Pump action shotguns and toggle lock Lugers
The sound of a round as it seats in a Ruger
Wild geese that plummet when they’ve been winged
These are a few of our favorite things.

When the law’s tight
When the ammo’s low
When there’s gun control
We simply remember the second amendment
And then we can just reload.

Gun barrels that gleam with a stainless steel satin
Pistol grip diamonds and holsters of patent
Night vision scopes that turn everything green
These are a few of our favorite things.

Butt plates on shoulders, cheek pieces to nuzzle
Suppressors for flashes to thread on a muzzle
Tactical weapons with large magazines
These are a few of our favorite things.

When no street lights
When police cease
When we’re feeling sad
We simply find peace in our safety release
And then we don’t feel so bad.

Wednesday, May 5, 2010

Take Joe 'You lie' Wilson to work

Remember Joe "You lie" Wilson, who got so much attention for talking back to President Obama during his 2009 speech to Congress. Well, he's running for re-election in South Carolina and his campaign is sending out a creative e-mail saying he will "work" for voters, and he means work as in doing constituents' jobs. Here's part of what the e-mail says:

"Second District Congressman Joe Wilson has made job creation his top priority and he's setting out to tell the voters one-on-one about his plans. He’s hitting the streets to talk to employers and workers about how we can create jobs here in South Carolina.
"Joe’s jobs plan isn’t a top-down, government knows best program like you'd see from Democrats in Washington. He’s rolling up his sleeves and getting to work alongside his fellow South Carolinians. It’s all a part of “Take Joe to Work.”

"Recently, Joe has worked the drive-through window at Wendy’s and laid bricks at the new State Farmers’ Market. Today (Tuesday) he headed out to Richard’s Automotive in West Columbia and did auto maintenance alongside small business owner Richard Lee.
"If you want Joe to come out to your workplace, it’s not too hard to get in touch and make your pitch. First, the business has to be located in South Carolina's Second District. Second, go to, and follow the instructions. The campaign will need some information about the business and why Joe should visit.
"In just a couple simple steps, anybody in the Second District could be working shoulder-to-shoulder with their Congressman.
For more information, and to catch Joe’s latest Web Video, go to"

Thursday, April 15, 2010

The Age of Budget 'Scenarios'

Charlotte-Mecklenburg Schools Superintendent Peter Gorman got sneers and some derision last year when he rolled out, for the first time, different scenarios for the school budget. Anticipating state and local cuts of up to $70 million last year, he developed a list of potential cuts that would kick in based on how much money the schools eventually got from its different funding sources. The worst-case scenario, a $70 million cut, didn't materialize because of federal stimulus money. But the process did give the community a sense of what would have to go, and an opportunity to weigh in on what residents valued keeping.

CMS took the same approach this year, with a worst-case scenario of close to $80 million cut, and up to 1,000 employees laid off including nearly 600 teachers.

Now, the Public Library is taking the same tack. Today, Charles Brown, Director of Charlotte Mecklenburg Libraries presented three budget scenarios to the Board of Trustees. The scenarios outlined three different ways the Library could deal with a possible $17 million budget reduction from Mecklenburg County. The Library receives approximately 93% of its sustainable funding from the County.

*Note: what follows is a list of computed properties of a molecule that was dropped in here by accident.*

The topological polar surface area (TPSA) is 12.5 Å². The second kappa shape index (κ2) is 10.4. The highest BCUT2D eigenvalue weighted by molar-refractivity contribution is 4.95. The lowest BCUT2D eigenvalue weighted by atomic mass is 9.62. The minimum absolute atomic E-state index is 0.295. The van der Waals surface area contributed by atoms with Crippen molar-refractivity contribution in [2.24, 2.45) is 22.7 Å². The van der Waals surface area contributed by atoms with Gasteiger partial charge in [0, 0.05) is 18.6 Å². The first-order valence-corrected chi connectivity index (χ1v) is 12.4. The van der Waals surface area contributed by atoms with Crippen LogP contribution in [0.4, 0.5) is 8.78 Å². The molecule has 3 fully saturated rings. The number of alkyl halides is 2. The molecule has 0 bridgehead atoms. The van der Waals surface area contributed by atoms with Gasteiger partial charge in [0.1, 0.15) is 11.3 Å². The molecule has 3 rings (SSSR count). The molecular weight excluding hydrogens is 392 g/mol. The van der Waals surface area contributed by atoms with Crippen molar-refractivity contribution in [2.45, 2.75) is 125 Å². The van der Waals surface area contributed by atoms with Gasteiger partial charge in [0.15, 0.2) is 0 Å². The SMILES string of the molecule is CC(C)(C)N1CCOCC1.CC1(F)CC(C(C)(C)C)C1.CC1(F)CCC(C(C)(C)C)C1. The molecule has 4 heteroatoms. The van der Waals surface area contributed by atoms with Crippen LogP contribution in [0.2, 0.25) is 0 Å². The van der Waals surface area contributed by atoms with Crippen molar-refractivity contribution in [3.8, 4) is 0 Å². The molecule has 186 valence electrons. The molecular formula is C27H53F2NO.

Scenario One allows for most libraries to remain open, but most locations would only be open one to three days per week and for limited hours, with some locations closed. This scenario leaves just 27 percent of the Library’s workforce intact (based on 614 positions in July 2008) and is not recommended because many citizens would not be able to use the library during the extremely limited hours, and because the employee to customer ratio at larger locations would be insufficient to ensure a safe environment for either employees or the public.

Scenario Two would close as many as 16 of the current 24 libraries based on both subjective and objective criteria, similar to what had been used in the scenario presented in March that recommended the closing of 12 branches. The criteria would include cost, usage, proximity and size in addition to community need. This scenario would result in large unserved areas and would leave a slightly larger percentage of the workforce intact, approximately 35 percent.

Scenario Three would involve keeping all of the regional libraries open, including ImaginOn and Main Library, but would close the community locations. This scenario also allows 35 percent of staff to remain and would provide minimal coverage for the largest segment of the community. Brown said keeping the regionals open allows the library system to offer full service (including more computers, books, meeting rooms and copiers), and to be able to accommodate more parking. In addition, this option provides a stronger starting place from which to rebuild the system should the economy recover. Brown also indicated that a reverse scenario was considered that closed the regional libraries and kept the community libraries open, but the “cons” around this model included fewer book and computer resources available to a potentially larger number of users as well as issues of more limited physical space and parking availability. Library officials will discuss the issues further at a meeting in May.